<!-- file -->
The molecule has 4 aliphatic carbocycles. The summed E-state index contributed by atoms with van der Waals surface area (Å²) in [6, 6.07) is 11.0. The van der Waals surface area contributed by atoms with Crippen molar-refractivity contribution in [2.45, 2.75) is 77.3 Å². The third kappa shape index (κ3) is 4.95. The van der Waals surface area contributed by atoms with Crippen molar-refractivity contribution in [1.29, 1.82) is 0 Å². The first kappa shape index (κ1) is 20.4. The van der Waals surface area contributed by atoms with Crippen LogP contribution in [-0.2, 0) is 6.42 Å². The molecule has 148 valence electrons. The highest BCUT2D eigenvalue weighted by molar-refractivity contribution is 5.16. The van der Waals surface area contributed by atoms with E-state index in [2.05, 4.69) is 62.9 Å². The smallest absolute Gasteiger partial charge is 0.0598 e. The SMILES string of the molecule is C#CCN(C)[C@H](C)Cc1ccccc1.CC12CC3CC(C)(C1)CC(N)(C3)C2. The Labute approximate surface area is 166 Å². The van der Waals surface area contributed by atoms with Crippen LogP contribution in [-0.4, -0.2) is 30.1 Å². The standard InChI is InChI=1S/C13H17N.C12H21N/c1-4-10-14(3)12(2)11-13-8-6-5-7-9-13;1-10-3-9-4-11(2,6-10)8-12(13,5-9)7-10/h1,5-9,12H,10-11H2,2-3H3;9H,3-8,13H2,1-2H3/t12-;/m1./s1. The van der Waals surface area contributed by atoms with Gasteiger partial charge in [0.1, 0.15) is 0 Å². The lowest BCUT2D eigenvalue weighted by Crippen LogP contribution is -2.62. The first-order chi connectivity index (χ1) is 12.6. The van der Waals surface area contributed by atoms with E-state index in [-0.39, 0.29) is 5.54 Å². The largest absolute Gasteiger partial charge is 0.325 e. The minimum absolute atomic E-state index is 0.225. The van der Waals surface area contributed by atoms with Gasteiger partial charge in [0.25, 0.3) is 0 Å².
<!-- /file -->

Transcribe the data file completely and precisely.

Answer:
The molecule has 4 aliphatic carbocycles. The summed E-state index contributed by atoms with van der Waals surface area (Å²) in [6, 6.07) is 11.0. The van der Waals surface area contributed by atoms with Crippen molar-refractivity contribution in [2.45, 2.75) is 77.3 Å². The third kappa shape index (κ3) is 4.95. The van der Waals surface area contributed by atoms with Crippen molar-refractivity contribution in [1.29, 1.82) is 0 Å². The first kappa shape index (κ1) is 20.4. The van der Waals surface area contributed by atoms with Crippen LogP contribution in [-0.2, 0) is 6.42 Å². The molecule has 148 valence electrons. The highest BCUT2D eigenvalue weighted by molar-refractivity contribution is 5.16. The van der Waals surface area contributed by atoms with E-state index in [2.05, 4.69) is 62.9 Å². The smallest absolute Gasteiger partial charge is 0.0598 e. The SMILES string of the molecule is C#CCN(C)[C@H](C)Cc1ccccc1.CC12CC3CC(C)(C1)CC(N)(C3)C2. The Labute approximate surface area is 166 Å². The van der Waals surface area contributed by atoms with Crippen LogP contribution in [-0.4, -0.2) is 30.1 Å². The standard InChI is InChI=1S/C13H17N.C12H21N/c1-4-10-14(3)12(2)11-13-8-6-5-7-9-13;1-10-3-9-4-11(2,6-10)8-12(13,5-9)7-10/h1,5-9,12H,10-11H2,2-3H3;9H,3-8,13H2,1-2H3/t12-;/m1./s1. The van der Waals surface area contributed by atoms with Gasteiger partial charge in [0.1, 0.15) is 0 Å². The lowest BCUT2D eigenvalue weighted by Crippen LogP contribution is -2.62. The first-order chi connectivity index (χ1) is 12.6. The van der Waals surface area contributed by atoms with E-state index in [-0.39, 0.29) is 5.54 Å². The largest absolute Gasteiger partial charge is 0.325 e. The minimum absolute atomic E-state index is 0.225. The van der Waals surface area contributed by atoms with Gasteiger partial charge in [0.25, 0.3) is 0 Å².